Pediatric Vaccine Schedule Does Not Increase Infection Risk

Jennifer Garcia

March 06, 2018

Exposure to multiple vaccine antigens before 2 years of age does not appear to increase the risk for other infectious diseases between 2 and 4 years of age, according to a nested case-control study.

Concerns have been raised that early exposure to multiple vaccine antigens may cause immune dysfunction and increase the risk for non-vaccine-targeted infections. To assess that possibility, researchers evaluated data from 495,193 children across 6 integrated healthcare organizations in the United States that participate in the Vaccine Safety Datalink.

Among those, the researchers identified 47,061 who had been diagnosed in an inpatient or emergency department setting with a non-vaccine-targeted infection. They randomly selected 385 for medical review.

After excluding cases with incomplete medical records, those not coded as acute infectious illness, or those being seen for a planned procedure, the researchers ended up with a final sample of 193 children with confirmed non-vaccine-targeted infection cases diagnosed between 24 and 47 months of age. These were matched in a 1:4 manner for age, sex, and distribution of chronic diseases for a total of 751 control cases. Included children were born between January 1, 2003, and September 31, 2013, and followed through December 31, 2015.

When the researchers estimated the total number of vaccine antigens each child was exposed to between 0 and 23 months, they found no difference between the case and control groups. Specifically, the mean number of antigens was 240.6 for children with a confirmed infection and 242.9 for children without an infection.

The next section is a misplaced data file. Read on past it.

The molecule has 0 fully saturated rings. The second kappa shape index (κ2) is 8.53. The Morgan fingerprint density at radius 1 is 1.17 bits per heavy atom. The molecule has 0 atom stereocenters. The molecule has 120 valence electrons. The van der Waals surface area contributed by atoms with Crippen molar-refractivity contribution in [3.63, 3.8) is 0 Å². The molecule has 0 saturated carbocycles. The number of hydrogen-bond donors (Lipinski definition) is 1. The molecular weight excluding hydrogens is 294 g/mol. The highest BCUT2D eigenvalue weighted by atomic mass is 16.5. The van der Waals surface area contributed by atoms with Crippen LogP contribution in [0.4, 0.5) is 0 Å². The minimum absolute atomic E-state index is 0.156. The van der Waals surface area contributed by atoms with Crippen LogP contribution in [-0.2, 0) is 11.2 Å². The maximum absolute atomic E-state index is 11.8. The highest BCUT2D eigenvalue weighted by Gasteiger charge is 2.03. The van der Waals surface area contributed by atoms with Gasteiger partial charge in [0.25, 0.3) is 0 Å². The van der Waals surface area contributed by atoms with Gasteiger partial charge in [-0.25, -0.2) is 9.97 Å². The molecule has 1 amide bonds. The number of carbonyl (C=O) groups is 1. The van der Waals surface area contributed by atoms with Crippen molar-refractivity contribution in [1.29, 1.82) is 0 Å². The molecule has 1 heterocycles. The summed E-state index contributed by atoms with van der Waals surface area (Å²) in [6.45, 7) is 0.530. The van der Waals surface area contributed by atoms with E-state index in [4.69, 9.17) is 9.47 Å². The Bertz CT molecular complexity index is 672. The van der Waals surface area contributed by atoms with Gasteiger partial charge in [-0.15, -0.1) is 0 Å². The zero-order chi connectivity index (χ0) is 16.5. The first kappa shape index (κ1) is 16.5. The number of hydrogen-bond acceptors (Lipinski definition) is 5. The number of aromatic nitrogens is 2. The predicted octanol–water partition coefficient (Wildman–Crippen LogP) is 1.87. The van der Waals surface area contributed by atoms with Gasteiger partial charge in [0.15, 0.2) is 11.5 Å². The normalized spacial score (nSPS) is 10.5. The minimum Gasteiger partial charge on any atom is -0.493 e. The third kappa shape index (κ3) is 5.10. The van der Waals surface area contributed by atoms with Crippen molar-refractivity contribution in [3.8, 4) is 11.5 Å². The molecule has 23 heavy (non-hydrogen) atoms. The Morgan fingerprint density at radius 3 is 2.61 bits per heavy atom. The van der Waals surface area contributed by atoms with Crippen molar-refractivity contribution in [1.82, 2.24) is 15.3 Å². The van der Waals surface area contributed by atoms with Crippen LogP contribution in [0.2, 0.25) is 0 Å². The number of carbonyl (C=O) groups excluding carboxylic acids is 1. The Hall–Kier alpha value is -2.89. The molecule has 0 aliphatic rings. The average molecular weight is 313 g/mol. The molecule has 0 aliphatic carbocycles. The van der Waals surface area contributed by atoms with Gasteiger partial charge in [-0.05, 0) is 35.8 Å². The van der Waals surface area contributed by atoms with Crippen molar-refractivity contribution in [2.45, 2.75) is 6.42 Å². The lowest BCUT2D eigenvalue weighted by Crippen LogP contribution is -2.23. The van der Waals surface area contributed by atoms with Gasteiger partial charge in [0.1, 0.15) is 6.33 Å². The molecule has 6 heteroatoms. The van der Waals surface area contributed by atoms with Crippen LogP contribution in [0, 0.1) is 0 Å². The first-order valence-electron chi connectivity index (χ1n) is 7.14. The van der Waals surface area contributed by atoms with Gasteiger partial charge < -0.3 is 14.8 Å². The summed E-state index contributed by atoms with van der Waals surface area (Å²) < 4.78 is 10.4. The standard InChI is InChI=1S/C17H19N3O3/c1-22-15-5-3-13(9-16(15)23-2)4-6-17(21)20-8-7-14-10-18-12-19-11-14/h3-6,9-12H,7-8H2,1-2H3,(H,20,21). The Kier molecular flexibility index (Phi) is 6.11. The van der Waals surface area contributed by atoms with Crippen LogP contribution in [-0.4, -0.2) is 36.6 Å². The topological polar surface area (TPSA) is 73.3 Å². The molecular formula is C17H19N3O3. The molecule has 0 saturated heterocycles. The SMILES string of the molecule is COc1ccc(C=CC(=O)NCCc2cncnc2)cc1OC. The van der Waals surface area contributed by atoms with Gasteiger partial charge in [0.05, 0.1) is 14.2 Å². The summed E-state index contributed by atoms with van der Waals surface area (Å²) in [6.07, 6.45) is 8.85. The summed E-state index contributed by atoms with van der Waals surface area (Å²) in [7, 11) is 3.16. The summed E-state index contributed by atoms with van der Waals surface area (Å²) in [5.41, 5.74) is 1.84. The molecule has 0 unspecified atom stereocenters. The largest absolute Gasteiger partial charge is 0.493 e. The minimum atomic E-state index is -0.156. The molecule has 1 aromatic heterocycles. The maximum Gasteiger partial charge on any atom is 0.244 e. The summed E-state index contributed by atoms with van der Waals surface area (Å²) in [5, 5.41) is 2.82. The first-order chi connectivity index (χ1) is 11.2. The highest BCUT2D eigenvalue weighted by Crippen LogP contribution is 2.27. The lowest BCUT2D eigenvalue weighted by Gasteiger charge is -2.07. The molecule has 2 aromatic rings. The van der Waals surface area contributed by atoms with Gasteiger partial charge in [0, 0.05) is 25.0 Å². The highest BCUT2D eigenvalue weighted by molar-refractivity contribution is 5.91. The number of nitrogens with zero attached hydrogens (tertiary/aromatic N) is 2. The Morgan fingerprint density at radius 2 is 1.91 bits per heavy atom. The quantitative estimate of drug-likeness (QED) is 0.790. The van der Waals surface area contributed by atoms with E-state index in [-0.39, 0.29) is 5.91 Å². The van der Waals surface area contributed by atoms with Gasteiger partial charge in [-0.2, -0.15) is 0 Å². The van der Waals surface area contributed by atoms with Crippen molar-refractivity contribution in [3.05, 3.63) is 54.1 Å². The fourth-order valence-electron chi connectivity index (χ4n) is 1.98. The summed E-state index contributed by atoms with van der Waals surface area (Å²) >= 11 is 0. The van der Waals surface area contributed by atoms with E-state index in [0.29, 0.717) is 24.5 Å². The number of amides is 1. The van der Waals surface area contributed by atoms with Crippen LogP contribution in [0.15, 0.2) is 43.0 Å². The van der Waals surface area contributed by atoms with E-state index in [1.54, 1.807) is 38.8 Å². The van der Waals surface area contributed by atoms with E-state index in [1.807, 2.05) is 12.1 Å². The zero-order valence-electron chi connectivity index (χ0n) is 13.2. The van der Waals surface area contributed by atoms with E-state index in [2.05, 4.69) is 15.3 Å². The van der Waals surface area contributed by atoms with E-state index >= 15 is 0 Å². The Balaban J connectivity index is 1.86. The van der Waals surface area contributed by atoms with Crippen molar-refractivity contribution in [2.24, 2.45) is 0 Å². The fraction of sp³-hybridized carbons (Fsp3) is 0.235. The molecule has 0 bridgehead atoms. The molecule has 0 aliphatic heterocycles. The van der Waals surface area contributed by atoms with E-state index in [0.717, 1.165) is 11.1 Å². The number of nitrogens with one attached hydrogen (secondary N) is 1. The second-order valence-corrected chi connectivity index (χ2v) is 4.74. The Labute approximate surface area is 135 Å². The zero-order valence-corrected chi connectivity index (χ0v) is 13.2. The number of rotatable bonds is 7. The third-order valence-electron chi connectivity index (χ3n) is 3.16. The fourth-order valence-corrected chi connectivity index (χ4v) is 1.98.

"This study did not reveal any beneficial or detrimental associations with estimated cumulative vaccine antigen exposure in young children with non–vaccine-targeted infections in [emergency department] and inpatient settings," write Jason M. Glanz, PhD, from Kaiser Permanente Colorado, Aurora, Colorado, and colleagues.

The researchers published the results of their study in the March 6 issue of JAMA.

"[T]he results of this large study in a US population of children offer further reassurance about the safety of the US [vaccine] schedule," write Sean T. O'Leary, MD, MPH, from the University of Colorado Anschutz Medical Campus, and Yvonne A. Maldonado, MD, from Stanford University School of Medicine in Palo Alto, California, in an accompanying editorial.

The editorialists go on to suggest, however that although the number of antigens to which children are exposed to should be considered, immunological response to individual antigens may also play a role and will require further study.

Further, O'Leary and Maldonado posit that research confirming vaccine safety may not be enough to overcome antivaccine sentiment and suggest that improving communication between healthcare professionals and the public will also be key to improving the public's confidence in vaccines.

"Simply providing scientific information and assuming parents will make the decision to vaccinate is not enough," they write.

"Delivering evidence-based information to parents and clinicians in ways that inspire confidence in the robust and safe childhood immunization schedule is critical for maintaining the health of children," O'Leary and Maldonado conclude.

The study authors acknowledge possible study limitations such as healthcare-seeking bias resulting from variable parental beliefs surrounding vaccines and vaccination schedules. In addition, they acknowledge the possibility of diagnostic bias, as physicians may be more likely to admit undervaccinated children with acute illness than children who are fully vaccinated.

Funding for this study was provided by the Centers for Disease Control and Prevention as part of the Vaccine Safety Datalink project. One study author reports receiving grants from Merck. The other study authors and editorialists have disclosed no relevant financial relationships.

JAMA. 2018;319:870-871, 906-913. Abstract, Extract

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